It doesn’t feel like so long ago that I spent my first few hours at Drexel University holed up in my room because I was too afraid and awkward to venture out and meet new people. But when I look back at the past four years, I realize just how much I’ve grown. Stepping outside of your comfort zone and trying new things is the most important thing you can do in college. You’re not here at Drexel to close yourself off from everyone and spend all your time hanging out by yourself. Do yourself a favor and explore the student organizations that interest you, find a group of people that you click with and start working towards the goals you want to achieve. Even just stepping outside your room and chatting with your new neighbors will make a world of difference. They are the people you’re going to be spending the next year with, after all.
In addition to that, don’t be afraid to admit that the degree program you picked coming into Drexel isn’t right for you. I spent way too long in a major that I didn’t enjoy solely because I didn’t want to seem like I failed myself by quitting. Talk to your advisor, talk to your professors or department head — find a program that’s right for you and pursue it. It’s OK to change your mind and Drexel has the tools for you to do that. If you think you want to explore other options, do it sooner rather than later by talking with your advisor on how you can effectively explore other studies.
Just like most students matriculating into college I was very eager to take on every challenge I could lay my hands on. I was intrigued by many things and was in the company of people who seemed to be extremely driven to make the most of every waking minute in service of their careers. My colleagues were jumping at research, volunteering and employment opportunities. I felt left behind and overwhelmed until I expressed this concern to my pre-professional advisor. Her counsel remained ingrained in my mind throughout my college career and is perhaps one of the reasons I stayed sane. Seeing as a college career is four or five years long, there will be reasonable time to accomplish most of what one aspires to do. Therefore, there is no reason to rush to take on everything and be mediocre at it all. Rather, take all things in stride and immerse yourself fully in a few valuable experiences. Simply put, quality is better than quantity.
When I started college I was also excited about the prospect of being independent. This college campus offered many of the luxuries of being on my own and I reveled in it. However, I never really understood the value of independence until I took a co-op that paid me just enough to survive through paying my bills and buying food, as opposed to taking a less appealing job and living under my dad’s roof. I had to learn how to accept the cost of good things, and to be responsible for all my decisions. Your college years will be a time to develop into your own, and it will be hard. However, all the challenges you face through college ought to be approached patiently because once the pressure is relieved you will be grateful you were bred in hardship.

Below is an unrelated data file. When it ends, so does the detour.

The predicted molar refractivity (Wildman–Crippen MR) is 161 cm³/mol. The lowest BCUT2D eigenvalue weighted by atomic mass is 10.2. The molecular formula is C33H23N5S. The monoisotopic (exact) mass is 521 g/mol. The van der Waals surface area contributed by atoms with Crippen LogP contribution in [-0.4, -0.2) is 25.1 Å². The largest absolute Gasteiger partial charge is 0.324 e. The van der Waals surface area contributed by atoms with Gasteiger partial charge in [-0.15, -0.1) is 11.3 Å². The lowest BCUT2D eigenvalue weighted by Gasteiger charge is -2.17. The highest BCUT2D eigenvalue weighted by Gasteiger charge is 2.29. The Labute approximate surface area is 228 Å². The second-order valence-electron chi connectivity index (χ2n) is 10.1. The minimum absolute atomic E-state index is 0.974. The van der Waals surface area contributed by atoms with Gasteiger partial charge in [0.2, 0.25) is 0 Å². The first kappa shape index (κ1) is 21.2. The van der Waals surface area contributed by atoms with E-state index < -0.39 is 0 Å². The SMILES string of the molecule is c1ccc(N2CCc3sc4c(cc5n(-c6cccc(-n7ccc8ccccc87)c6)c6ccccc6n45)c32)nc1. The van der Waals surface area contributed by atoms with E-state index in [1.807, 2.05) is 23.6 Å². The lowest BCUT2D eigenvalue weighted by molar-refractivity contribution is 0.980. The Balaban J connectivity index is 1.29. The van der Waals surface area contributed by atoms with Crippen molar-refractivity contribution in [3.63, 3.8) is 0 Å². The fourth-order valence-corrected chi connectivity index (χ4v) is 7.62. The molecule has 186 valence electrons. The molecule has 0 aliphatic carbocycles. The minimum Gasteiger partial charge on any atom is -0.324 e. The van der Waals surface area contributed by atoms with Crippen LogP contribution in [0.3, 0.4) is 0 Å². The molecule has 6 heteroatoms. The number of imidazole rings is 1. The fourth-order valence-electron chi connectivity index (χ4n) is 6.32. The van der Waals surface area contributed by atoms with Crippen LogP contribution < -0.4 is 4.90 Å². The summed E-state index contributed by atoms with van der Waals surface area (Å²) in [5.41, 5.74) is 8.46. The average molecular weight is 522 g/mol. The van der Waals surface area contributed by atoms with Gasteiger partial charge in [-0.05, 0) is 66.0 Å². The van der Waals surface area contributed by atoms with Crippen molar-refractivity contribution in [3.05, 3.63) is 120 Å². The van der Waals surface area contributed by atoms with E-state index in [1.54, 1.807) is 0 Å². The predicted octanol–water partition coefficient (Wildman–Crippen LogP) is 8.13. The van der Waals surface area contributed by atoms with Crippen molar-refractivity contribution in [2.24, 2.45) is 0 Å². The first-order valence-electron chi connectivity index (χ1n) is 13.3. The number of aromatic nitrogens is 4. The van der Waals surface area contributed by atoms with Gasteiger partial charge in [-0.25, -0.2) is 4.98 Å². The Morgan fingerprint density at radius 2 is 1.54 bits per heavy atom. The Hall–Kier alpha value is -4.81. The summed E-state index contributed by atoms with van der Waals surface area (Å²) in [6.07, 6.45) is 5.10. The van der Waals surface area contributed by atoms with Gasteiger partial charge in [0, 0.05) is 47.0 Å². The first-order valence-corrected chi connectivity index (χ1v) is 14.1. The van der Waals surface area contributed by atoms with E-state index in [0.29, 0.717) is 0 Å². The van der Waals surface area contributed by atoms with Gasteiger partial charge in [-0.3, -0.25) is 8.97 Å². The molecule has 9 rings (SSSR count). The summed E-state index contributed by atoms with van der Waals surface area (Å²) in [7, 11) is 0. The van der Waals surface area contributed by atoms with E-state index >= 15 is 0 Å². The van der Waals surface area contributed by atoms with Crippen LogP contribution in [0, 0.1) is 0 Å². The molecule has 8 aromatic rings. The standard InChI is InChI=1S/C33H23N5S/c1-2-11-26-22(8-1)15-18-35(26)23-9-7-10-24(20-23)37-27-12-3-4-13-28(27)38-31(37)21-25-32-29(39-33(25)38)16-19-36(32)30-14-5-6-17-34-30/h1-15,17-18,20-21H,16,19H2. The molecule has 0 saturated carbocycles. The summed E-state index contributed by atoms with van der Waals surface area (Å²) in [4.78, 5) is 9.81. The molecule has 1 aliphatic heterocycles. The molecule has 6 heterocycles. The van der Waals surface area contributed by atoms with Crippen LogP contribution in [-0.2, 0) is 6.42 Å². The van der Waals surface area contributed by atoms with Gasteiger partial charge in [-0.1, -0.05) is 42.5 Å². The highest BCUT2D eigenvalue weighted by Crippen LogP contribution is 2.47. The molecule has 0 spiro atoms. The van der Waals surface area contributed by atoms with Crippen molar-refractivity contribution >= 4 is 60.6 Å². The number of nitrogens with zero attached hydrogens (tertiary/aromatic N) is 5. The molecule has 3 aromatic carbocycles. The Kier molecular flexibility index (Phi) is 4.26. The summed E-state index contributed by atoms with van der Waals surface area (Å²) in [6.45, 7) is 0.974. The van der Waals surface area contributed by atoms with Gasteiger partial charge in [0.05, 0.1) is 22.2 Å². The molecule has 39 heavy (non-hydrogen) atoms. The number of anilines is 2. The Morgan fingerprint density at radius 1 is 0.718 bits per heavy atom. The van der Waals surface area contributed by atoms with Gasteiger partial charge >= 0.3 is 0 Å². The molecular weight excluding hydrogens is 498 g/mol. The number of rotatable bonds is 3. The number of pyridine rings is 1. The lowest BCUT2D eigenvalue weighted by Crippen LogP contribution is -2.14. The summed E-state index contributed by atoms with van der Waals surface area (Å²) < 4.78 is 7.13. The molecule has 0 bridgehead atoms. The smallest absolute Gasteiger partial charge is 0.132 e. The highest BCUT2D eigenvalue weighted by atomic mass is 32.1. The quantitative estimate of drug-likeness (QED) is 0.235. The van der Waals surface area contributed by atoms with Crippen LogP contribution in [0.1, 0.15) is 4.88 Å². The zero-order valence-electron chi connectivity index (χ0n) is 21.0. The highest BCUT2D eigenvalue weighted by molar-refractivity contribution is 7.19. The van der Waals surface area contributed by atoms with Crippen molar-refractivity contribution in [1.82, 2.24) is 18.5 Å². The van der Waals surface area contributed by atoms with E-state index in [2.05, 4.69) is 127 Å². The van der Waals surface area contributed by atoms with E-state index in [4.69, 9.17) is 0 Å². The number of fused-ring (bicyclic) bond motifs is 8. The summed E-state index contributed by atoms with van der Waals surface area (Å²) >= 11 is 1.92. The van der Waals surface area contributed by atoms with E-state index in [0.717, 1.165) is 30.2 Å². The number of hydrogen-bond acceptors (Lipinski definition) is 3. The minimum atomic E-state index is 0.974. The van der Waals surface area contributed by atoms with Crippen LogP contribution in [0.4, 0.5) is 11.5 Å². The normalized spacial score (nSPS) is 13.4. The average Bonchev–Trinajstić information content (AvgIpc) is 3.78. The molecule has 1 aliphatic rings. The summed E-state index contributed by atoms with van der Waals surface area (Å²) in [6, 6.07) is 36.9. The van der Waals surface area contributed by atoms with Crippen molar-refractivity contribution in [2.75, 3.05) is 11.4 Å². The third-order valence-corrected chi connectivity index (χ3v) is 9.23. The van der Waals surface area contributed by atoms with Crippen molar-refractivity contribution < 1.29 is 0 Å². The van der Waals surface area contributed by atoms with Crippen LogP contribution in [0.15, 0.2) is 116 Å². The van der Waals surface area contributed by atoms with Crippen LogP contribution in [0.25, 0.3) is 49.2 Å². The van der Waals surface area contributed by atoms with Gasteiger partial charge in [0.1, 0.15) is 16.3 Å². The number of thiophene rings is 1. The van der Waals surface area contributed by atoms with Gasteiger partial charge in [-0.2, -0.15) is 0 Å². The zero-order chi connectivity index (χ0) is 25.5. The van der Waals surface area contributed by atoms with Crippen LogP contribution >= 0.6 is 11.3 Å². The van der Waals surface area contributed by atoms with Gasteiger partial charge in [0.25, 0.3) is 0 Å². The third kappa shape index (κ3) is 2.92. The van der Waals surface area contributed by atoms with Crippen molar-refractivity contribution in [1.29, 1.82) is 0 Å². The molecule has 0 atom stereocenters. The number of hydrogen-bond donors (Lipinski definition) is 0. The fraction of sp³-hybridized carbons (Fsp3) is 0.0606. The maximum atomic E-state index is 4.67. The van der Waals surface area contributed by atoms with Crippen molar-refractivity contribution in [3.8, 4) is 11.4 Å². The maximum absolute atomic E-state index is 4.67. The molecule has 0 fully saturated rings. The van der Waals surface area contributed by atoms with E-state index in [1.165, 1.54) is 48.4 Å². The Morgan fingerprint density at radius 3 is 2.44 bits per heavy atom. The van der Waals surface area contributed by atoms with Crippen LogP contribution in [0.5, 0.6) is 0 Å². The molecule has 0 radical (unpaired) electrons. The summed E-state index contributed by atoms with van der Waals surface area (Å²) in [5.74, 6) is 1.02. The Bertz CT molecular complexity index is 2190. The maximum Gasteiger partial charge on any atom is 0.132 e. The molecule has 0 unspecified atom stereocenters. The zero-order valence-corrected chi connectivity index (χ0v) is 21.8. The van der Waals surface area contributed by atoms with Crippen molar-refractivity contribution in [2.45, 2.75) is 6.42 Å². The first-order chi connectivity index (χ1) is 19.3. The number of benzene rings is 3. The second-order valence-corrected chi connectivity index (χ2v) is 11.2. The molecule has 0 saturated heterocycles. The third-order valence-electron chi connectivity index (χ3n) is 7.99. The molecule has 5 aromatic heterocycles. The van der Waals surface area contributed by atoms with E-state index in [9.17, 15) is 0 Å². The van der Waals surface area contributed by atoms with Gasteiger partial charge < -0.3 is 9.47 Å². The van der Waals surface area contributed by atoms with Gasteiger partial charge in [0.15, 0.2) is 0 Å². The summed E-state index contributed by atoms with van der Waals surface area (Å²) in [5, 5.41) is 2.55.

To all incoming students, welcome and congratulations! In the next few years of your life at Drexel, you should keep a few things in mind. One, stay true to yourself. Identify and start critically assessing your values. You’re about to grow into an adult, and I promise that it’ll sneak up on you. The decisions you make in the next few years will have a real impact on your life. As you approach them, know who you are. What do you value? What kind of person do you want to be in this world? What do you want to get out of college? Ask yourself these difficult questions again and again, because as you grow, the answers might change. As long as you keep your values in mind, though, you’ll be proud of the person you become.
Two, be active in student life. One of the best things you can do for yourself in college is build your community. Drexel is so fast-paced that it’s easy to lose time for activities we care about outside of academics. Try to find student organizations, events, workshops, community events or volunteer opportunities that help you stay connected to your passions. Being part of a club that lets you dedicate time to activities that keep you happy will help you center and refocus positive energy in your life when everything academic seems overwhelming. Your mental health is so important, and you’ll need to learn how to take responsibility for nurturing your happiness while balancing a busy class schedule. Take it from me that being involved in student life will certainly make this easier.
Best of luck, baby dragons! You’ve got this. I promise.